Spoken by The Tribe: Adventures of a Personal Kind.
Introspection doesn’t sit comfortably with people, I know. We just don’t sit around and talk about ourselves. Narcissism, self absorption and touchy-feely hippy crap are words which are all too easily bandied about. And so it was with some level of underlying reticence that many of us signed up to TheEscapeTribe, and even more that we attended our first weekend of workshops.
What we learned though, was the undisputed value of knowing ourselves. That before we launch ourselves on the world of work we need to know what that world should look like for each of us. And that we should have a values compass to guide us on the mission of getting there. After all, we are each undeniably unique, and we have all already acknowledged that the one size fits all approach of the traditional corporate world isn’t working for us.
Last weekend’s 4 sessions neatly segmented the task of exploring our metaphorical box rooms, and provided multiple tools to assist us in doing it.
Rikke Hansen taught us what it means to be unapologetically ourselves, through which lens we defined our career likes and dislikes, and identified the skills, gifts and strengths that we most identified with and which might be our unique contribution to the world.
Jules Evans convinced us to quiet our sabotaging self-talk and to stoically accept that we might not change the world (though we can have a damned good go). Charly Cox shared her adaptation of the Golden Circles model and the power of Why: using our personal values to inspire action, and provide a scaffold for the How and What of our future careers.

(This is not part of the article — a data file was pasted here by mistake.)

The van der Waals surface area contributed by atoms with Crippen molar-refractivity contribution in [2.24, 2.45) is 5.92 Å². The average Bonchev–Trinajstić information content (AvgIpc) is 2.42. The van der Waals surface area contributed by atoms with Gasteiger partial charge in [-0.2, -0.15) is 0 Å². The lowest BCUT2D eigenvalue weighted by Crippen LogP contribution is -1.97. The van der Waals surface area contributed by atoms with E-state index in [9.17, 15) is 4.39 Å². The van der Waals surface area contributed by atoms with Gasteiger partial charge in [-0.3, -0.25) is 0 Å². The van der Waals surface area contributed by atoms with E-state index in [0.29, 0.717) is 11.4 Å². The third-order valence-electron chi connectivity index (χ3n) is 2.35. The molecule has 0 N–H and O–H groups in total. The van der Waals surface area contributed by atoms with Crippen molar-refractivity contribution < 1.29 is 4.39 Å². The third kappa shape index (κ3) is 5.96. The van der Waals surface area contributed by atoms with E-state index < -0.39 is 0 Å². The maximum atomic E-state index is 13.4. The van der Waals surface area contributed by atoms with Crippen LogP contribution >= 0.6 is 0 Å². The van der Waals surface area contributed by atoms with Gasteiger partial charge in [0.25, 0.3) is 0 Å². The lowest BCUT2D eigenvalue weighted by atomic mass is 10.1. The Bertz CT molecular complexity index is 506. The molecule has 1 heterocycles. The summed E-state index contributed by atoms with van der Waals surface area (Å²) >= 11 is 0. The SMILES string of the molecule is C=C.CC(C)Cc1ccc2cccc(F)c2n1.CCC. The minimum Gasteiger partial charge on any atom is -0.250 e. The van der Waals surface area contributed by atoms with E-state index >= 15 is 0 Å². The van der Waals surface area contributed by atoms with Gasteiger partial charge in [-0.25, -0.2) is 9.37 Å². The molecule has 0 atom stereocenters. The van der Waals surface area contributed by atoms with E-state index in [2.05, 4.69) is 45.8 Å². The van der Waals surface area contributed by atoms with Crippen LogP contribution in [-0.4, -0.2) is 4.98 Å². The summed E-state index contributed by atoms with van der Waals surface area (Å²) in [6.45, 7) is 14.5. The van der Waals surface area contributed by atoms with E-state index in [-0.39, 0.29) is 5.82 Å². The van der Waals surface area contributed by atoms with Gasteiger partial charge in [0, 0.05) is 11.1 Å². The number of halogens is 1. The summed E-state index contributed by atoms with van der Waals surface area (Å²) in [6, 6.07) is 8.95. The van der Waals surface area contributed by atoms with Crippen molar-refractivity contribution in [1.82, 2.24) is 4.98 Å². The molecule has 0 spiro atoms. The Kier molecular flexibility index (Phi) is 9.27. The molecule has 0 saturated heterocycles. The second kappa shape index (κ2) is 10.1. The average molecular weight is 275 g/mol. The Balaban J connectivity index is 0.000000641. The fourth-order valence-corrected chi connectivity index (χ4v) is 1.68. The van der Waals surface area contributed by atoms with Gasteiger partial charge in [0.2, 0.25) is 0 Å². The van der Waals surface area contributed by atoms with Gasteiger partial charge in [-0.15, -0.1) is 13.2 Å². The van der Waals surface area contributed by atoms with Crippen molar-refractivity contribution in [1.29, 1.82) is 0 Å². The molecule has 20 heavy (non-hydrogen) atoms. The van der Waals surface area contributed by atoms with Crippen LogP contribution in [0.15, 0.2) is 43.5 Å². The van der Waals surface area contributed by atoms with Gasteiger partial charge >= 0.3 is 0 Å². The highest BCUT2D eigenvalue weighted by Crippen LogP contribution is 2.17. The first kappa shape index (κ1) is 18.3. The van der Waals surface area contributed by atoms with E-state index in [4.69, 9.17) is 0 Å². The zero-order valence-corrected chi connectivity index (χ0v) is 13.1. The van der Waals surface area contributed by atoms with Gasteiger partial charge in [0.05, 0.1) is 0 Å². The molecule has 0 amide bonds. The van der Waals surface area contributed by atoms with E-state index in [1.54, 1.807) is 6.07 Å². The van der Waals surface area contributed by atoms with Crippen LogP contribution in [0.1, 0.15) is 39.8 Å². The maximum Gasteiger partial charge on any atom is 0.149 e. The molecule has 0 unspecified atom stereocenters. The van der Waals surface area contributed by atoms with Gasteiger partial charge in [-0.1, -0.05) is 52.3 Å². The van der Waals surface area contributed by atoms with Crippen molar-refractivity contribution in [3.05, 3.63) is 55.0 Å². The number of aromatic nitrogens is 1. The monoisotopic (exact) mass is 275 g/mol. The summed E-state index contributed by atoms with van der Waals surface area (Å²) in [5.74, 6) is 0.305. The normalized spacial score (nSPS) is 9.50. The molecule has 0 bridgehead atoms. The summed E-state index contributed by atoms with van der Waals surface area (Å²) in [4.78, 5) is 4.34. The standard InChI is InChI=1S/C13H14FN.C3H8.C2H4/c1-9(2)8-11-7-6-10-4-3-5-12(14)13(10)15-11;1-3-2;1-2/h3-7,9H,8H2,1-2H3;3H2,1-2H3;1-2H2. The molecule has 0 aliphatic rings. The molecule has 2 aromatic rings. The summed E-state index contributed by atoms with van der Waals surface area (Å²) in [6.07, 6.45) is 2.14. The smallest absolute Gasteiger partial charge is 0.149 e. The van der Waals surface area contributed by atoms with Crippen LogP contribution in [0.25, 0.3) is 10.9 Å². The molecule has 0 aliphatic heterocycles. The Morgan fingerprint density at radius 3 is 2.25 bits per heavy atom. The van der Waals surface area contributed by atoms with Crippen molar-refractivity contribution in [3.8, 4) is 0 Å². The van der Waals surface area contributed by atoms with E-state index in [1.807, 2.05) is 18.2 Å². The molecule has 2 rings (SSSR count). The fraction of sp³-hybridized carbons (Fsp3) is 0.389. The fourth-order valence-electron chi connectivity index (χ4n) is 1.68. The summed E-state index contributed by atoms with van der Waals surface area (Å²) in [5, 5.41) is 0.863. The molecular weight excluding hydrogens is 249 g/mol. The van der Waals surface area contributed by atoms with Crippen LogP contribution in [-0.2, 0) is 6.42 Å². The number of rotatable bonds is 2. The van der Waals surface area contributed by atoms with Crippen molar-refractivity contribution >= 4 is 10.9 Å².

Finally Rob Archer introduced us to our ‘inner chimp’ and provided us with the skills we need to be resilient and psychologically flexible throughout our career change journey and beyond. Here’s what the fruits of the weekend’s labour looked like for me…
Just as importantly, we learned the value of our Tribe. A group of non-judgmental, kind, and sincere people sharing a difficult yet exciting journey, full of hope (and providing wine and wise words along the way).
So was the weekend as painful as expected? Well yes, there were definitely moments of pain, interspersed with moments of discovery and even more of fun. But it was pain of the cathartic, releasing variety. Pain which feels like it’s making you much stronger. And pain soothed by amazing food, lots of coffee and new friends. In fact it almost felt like pleasure. Almost.
Here are some of the key takeaways the Tribe generated in our following Tuesday meet-up:
- We should be kinder and more honest with ourselves.
- Working in ‘Tribe accountability’ groups makes us more motivated to take action.
- ‘Values mining’ is an ongoing and difficult task but acknowledging our values helps us begin to identify our mission, its purpose and the direction it might take.
- In looking for a possible future role it’s more important to identify the ingredients we would like it to include (and not) than to identify a role and try to fit ourselves into it. In doing this some of us have realised that it might be more who we are working with than what we are actually doing that we need to change.
- Inward reflection is helpful and cathartic albeit sometimes painful. Sharing the resulting thoughts adds even more value to the process.
- We LOVE the pomodoro.
- And finally…Live life as if everything is rigged in your favour – Rumi.
This is a guest post by Charlotte Maddrell, from our Escape Tribe. After nine long years Charlotte decided a lifelong career at the Ministry of Defence wasn’t enough. We’re thrilled to be sharing this new adventure with her.
For more information on The Escape Tribe, click here.